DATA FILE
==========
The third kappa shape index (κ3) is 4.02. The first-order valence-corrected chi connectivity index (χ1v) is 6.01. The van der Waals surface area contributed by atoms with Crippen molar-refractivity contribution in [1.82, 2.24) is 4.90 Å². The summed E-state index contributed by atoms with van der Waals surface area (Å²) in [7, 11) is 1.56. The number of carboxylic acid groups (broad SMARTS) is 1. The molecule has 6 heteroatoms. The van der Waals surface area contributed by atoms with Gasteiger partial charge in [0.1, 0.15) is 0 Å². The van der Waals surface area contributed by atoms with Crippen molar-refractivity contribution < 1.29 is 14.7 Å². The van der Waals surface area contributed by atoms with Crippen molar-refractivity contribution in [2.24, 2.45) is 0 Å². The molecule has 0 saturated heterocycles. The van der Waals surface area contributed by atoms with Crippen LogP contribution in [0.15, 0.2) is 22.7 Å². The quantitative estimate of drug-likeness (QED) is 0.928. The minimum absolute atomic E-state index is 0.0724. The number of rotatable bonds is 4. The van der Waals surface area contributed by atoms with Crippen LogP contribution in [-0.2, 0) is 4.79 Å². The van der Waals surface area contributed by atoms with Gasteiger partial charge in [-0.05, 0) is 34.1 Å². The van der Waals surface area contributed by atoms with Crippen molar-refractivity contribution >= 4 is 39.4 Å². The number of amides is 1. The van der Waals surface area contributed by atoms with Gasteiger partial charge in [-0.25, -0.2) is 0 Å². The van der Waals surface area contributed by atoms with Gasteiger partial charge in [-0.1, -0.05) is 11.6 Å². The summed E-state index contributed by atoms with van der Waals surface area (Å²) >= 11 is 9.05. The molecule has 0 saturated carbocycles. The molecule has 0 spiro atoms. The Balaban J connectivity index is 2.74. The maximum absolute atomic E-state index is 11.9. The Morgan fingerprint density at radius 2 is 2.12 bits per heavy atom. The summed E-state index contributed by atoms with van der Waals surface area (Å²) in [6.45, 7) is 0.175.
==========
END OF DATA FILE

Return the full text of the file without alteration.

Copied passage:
The third kappa shape index (κ3) is 4.02. The first-order valence-corrected chi connectivity index (χ1v) is 6.01. The van der Waals surface area contributed by atoms with Crippen molar-refractivity contribution in [1.82, 2.24) is 4.90 Å². The summed E-state index contributed by atoms with van der Waals surface area (Å²) in [7, 11) is 1.56. The number of carboxylic acid groups (broad SMARTS) is 1. The molecule has 6 heteroatoms. The van der Waals surface area contributed by atoms with Gasteiger partial charge in [0.1, 0.15) is 0 Å². The van der Waals surface area contributed by atoms with Crippen molar-refractivity contribution < 1.29 is 14.7 Å². The van der Waals surface area contributed by atoms with Crippen molar-refractivity contribution in [2.24, 2.45) is 0 Å². The molecule has 0 saturated heterocycles. The van der Waals surface area contributed by atoms with Crippen LogP contribution in [0.15, 0.2) is 22.7 Å². The quantitative estimate of drug-likeness (QED) is 0.928. The minimum absolute atomic E-state index is 0.0724. The number of rotatable bonds is 4. The van der Waals surface area contributed by atoms with Crippen LogP contribution in [-0.2, 0) is 4.79 Å². The van der Waals surface area contributed by atoms with Gasteiger partial charge in [-0.05, 0) is 34.1 Å². The van der Waals surface area contributed by atoms with Crippen molar-refractivity contribution >= 4 is 39.4 Å². The number of amides is 1. The van der Waals surface area contributed by atoms with Gasteiger partial charge in [-0.25, -0.2) is 0 Å². The van der Waals surface area contributed by atoms with Gasteiger partial charge in [-0.1, -0.05) is 11.6 Å². The summed E-state index contributed by atoms with van der Waals surface area (Å²) >= 11 is 9.05. The molecule has 0 saturated carbocycles. The molecule has 0 spiro atoms. The Balaban J connectivity index is 2.74. The maximum absolute atomic E-state index is 11.9. The Morgan fingerprint density at radius 2 is 2.12 bits per heavy atom. The summed E-state index contributed by atoms with van der Waals surface area (Å²) in [6.45, 7) is 0.175.